Judge: Death penalty can be sought in case of slain deputy Whitehead

A Bibb County judge has denied a defense motion that it would be unconstitutional for the men facing the death penalty in the slaying of a Bibb County deputy to be sentenced to die for killing someone they didn’t know was a deputy.

Superior Court Judge Tripp Self ruled Monday that the prosecution will still be allowed to seek the death penalty against Antron Fair, 25, and Damon Jolly, 23.

Both men are charged with murder in the March 23, 2006, shooting death of deputy Joseph Whitehead. Whitehead died while he was helping serve a “no knock” warrant at a house at 3135 Atherton St., off Montpelier Avenue.

In his ruling, Self explained that Georgia law requires prosecutors to prove, beyond a reasonable doubt, the presence of at least one of 11 “aggravating factors.” In the cases against Fair and Jolly, the prosecution is seeking the death penalty solely because Whitehead was killed while performing his official duties as a deputy.

The judge said the basis for seeking the death penalty in the two cases is constitutional because it “slightly furthers the state’s legitimate interest in protecting undercover police officers, thereby meeting the most minimum of constitutional standards,” according to the ruling.

After hearing about the ruling Monday, Brian Steele, Fair’s attorney, said he will “vigorously” appeal the decision to both the Georgia and U.S. supreme courts.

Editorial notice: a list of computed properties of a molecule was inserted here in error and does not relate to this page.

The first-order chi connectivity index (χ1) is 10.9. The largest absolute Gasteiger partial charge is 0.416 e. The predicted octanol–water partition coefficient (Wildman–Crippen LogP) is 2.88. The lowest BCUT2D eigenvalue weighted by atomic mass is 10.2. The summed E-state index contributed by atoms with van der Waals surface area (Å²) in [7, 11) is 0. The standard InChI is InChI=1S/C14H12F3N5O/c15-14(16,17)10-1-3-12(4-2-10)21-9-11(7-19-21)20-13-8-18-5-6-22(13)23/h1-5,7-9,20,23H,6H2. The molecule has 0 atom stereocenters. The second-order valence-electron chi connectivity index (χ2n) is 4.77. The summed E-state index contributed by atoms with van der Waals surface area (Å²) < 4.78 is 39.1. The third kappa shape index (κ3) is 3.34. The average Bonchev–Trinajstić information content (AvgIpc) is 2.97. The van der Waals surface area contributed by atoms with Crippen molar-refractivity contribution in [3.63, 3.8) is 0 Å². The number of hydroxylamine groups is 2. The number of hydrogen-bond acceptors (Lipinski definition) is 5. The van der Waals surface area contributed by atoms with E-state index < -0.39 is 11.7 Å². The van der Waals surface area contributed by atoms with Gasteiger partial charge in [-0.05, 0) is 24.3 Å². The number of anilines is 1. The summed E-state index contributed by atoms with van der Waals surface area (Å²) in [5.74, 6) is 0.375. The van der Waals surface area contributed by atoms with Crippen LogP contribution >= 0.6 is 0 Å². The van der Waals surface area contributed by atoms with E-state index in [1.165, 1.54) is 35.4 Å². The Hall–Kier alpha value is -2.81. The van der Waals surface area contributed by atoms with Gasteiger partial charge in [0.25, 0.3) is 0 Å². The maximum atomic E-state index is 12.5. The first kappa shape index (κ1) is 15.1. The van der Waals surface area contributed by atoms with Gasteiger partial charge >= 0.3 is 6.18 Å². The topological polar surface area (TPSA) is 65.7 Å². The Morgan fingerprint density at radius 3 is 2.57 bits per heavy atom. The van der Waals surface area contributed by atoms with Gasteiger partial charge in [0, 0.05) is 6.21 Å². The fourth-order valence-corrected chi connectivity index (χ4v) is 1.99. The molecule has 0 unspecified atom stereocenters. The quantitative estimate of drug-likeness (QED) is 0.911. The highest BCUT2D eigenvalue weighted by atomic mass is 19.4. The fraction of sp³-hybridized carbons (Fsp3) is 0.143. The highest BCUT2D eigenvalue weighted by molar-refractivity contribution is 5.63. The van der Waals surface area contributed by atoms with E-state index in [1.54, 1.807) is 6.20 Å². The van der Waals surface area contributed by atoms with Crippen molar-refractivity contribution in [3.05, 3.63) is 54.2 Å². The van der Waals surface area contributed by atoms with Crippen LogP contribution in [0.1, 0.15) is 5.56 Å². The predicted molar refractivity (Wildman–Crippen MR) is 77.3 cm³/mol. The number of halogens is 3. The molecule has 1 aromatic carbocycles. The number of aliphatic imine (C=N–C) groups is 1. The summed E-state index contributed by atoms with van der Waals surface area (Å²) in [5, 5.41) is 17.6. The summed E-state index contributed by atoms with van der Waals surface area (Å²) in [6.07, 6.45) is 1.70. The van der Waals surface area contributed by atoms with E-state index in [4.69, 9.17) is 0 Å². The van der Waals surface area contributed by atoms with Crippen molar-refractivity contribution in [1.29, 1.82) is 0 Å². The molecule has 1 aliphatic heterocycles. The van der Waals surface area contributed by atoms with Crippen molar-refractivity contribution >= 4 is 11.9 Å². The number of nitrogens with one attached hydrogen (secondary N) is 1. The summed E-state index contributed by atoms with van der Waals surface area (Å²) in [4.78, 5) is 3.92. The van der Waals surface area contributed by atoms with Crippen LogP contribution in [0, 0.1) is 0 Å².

Prosecutor Kim Schwartz said the district attorney’s office still was reviewing the ruling late Monday afternoon. “It’s going to be important for us to review it carefully and see where we go from here,” she said.

In his ruling, Self wrote that his decision will be sent to the Georgia Supreme Court for review before trial.

During an August hearing, Doug Ramseur, another attorney representing Fair, argued that although it’s important to protect law enforcement officers, people aren’t deterred from killing officers if they don’t know they’re officers.

The defense has maintained that the law is too broad in allowing prosecutors to seek the death penalty in the killing of any law enforcement officer who dies in the line of duty, regardless of whether a person knows that they are killing an officer.

Prosecutor Laura Murphree argued at the hearing that undercover police work is a prominent investigative tool.

She said people in the “drug world” know there are undercover officers and that if they shoot someone, they run the risk of having shot an officer.

Information from The Telegraph’s archives was included in this report.

To contact writer Amy Leigh Womack, call 744-4398.